A joyful graphic celebrating this reminded me of the courageous Manitoba university student, Bridgett DePape who used her position as a Senate page to hold up a “Stop Harper” sign in 2011.

Alberta farmers say "Stop Harper" - respect our vote

Alberta farmers say “Stop Harper” – respect our vote

One of my favorite pictures on our Facebook page is of farmers in east central Alberta taking time out from loading wheat into their producer rail cars to do the same thing a few weeks later. Courage and integrity can wear many clothes, from the finery of a Senate page to work clothes on a dusty rail siding. 

In the 1950s when there were a lot more people in rural Canada a favorite scam of American hucksters was to travel to the small towns and farms on the southern Canadian prairies offering to put a petrochemical sealer on home roofs.  The sealer was usually a mixture of used motor oil, grease and a bit of saw dust which disappeared not long after the money and the Yankee hucksters were gone.  People soon figured out the scam and the Canadian border was closed to the scammers from the south.

Canadians, like Albertans have finally expressed their judgement on the equally mendacious scammers of the American tea-party variety who managed to highjack the Progressive Conservative Party and even our country for a time.  We now expect both our Prime Minister and the new Alberta Premier to dismantle this legacy brick by brick.  As Premier Notley remarked in her New Year’s Address, “elections have to mean something.”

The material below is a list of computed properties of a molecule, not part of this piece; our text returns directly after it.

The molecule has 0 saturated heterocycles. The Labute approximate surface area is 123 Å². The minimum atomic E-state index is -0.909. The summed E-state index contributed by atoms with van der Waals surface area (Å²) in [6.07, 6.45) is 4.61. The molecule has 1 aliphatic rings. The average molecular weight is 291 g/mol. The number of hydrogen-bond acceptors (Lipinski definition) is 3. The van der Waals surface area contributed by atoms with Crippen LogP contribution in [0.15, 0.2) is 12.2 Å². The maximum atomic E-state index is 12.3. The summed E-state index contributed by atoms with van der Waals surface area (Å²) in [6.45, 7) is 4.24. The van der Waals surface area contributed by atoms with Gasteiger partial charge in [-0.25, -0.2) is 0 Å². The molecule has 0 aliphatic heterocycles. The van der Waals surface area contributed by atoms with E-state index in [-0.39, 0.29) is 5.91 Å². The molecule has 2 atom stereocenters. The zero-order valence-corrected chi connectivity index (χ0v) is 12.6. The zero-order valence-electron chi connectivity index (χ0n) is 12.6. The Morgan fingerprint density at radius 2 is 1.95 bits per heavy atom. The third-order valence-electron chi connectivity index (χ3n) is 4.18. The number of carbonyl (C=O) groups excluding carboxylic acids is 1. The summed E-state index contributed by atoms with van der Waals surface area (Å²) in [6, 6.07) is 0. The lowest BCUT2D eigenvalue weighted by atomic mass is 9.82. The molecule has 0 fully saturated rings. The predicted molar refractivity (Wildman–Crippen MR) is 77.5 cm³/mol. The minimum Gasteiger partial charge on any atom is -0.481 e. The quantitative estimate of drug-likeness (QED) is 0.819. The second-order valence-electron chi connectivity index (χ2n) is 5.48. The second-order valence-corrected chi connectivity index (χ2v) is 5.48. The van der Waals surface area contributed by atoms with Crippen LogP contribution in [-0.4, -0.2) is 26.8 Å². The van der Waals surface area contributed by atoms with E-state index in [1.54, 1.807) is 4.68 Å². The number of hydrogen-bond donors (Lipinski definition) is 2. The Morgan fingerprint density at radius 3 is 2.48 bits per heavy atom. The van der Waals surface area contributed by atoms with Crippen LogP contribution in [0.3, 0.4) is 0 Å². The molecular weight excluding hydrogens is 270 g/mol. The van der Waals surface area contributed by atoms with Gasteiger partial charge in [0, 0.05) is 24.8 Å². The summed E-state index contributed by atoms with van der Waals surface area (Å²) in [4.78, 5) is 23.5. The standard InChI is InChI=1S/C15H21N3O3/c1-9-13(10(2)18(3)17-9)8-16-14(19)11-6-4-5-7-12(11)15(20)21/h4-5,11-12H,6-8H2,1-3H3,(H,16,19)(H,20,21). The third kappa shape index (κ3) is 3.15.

Last year the farmers of the CWB Alliance voted to reaffirm the mandate of this organization to work towards the restoration of a single-desk grain marketing agency for western Canada. With the results of the Federal election and the election of a strong and stable NDP government in Alberta that goal now appears much closer than it did this time last year.  Progressive Liberals and the NDP have always supported the single-desk Wheat Board and even Saskatchewan’s Conservative premier supports single-desk marketing when it comes to potash.

Restoring orderly marketing and Canada’ place as an honest food supplier will not be easy, and the Liberals will be bombarded with many bogus arguments.  However we know that sooner or later the facts are always friendly to orderly marketing though a single-desk whether it is for commodities like wheat, almonds, or potash.  Our biggest issue will be effectively engaging with the new administrations in Ottawa and elsewhere.  I know there is no shortage of courage or will in the farm community for the job ahead.